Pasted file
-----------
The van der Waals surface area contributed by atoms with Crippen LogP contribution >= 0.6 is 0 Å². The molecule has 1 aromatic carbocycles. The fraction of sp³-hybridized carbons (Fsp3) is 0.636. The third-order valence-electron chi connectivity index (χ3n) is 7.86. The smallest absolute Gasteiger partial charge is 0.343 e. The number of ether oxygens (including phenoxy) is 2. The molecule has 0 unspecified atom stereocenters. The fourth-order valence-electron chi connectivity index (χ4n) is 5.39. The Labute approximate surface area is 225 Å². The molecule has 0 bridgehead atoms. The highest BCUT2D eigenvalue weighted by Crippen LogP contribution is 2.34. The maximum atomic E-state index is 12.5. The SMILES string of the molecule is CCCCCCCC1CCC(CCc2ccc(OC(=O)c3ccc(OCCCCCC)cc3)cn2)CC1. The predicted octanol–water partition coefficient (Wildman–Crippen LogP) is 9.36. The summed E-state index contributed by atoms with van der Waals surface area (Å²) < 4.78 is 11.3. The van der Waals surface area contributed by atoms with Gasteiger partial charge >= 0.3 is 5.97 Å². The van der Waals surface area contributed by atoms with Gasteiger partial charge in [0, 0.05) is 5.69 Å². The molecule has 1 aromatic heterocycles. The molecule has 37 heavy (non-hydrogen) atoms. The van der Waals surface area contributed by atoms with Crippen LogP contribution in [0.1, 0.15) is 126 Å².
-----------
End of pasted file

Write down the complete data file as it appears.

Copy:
The van der Waals surface area contributed by atoms with Crippen LogP contribution >= 0.6 is 0 Å². The molecule has 1 aromatic carbocycles. The fraction of sp³-hybridized carbons (Fsp3) is 0.636. The third-order valence-electron chi connectivity index (χ3n) is 7.86. The smallest absolute Gasteiger partial charge is 0.343 e. The number of ether oxygens (including phenoxy) is 2. The molecule has 0 unspecified atom stereocenters. The fourth-order valence-electron chi connectivity index (χ4n) is 5.39. The Labute approximate surface area is 225 Å². The molecule has 0 bridgehead atoms. The highest BCUT2D eigenvalue weighted by Crippen LogP contribution is 2.34. The maximum atomic E-state index is 12.5. The SMILES string of the molecule is CCCCCCCC1CCC(CCc2ccc(OC(=O)c3ccc(OCCCCCC)cc3)cn2)CC1. The predicted octanol–water partition coefficient (Wildman–Crippen LogP) is 9.36. The summed E-state index contributed by atoms with van der Waals surface area (Å²) < 4.78 is 11.3. The van der Waals surface area contributed by atoms with Gasteiger partial charge >= 0.3 is 5.97 Å². The van der Waals surface area contributed by atoms with Gasteiger partial charge in [0, 0.05) is 5.69 Å². The molecule has 1 aromatic heterocycles. The molecule has 37 heavy (non-hydrogen) atoms. The van der Waals surface area contributed by atoms with Crippen LogP contribution in [0.1, 0.15) is 126 Å².